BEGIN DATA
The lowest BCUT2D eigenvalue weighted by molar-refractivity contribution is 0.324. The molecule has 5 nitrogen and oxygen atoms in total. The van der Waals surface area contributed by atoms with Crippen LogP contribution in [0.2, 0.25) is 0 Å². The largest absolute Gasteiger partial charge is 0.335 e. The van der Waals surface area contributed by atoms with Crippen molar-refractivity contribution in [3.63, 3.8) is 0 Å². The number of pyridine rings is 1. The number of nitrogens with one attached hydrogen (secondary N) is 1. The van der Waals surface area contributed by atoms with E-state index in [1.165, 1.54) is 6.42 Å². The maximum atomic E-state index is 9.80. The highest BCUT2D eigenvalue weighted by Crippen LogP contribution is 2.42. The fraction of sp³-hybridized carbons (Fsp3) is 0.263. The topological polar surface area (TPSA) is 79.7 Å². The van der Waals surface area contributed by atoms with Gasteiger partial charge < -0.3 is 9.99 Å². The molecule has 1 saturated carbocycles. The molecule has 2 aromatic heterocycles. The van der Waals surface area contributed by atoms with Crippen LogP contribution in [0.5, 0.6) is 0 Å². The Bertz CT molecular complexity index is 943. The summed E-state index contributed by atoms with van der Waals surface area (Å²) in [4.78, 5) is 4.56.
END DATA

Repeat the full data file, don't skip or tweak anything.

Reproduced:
The lowest BCUT2D eigenvalue weighted by molar-refractivity contribution is 0.324. The molecule has 5 nitrogen and oxygen atoms in total. The van der Waals surface area contributed by atoms with Crippen LogP contribution in [0.2, 0.25) is 0 Å². The largest absolute Gasteiger partial charge is 0.335 e. The van der Waals surface area contributed by atoms with Crippen molar-refractivity contribution in [3.63, 3.8) is 0 Å². The number of pyridine rings is 1. The number of nitrogens with one attached hydrogen (secondary N) is 1. The van der Waals surface area contributed by atoms with E-state index in [1.165, 1.54) is 6.42 Å². The maximum atomic E-state index is 9.80. The highest BCUT2D eigenvalue weighted by Crippen LogP contribution is 2.42. The fraction of sp³-hybridized carbons (Fsp3) is 0.263. The topological polar surface area (TPSA) is 79.7 Å². The van der Waals surface area contributed by atoms with Gasteiger partial charge < -0.3 is 9.99 Å². The molecule has 1 saturated carbocycles. The molecule has 2 aromatic heterocycles. The van der Waals surface area contributed by atoms with Crippen LogP contribution in [0.5, 0.6) is 0 Å². The Bertz CT molecular complexity index is 943. The summed E-state index contributed by atoms with van der Waals surface area (Å²) in [4.78, 5) is 4.56.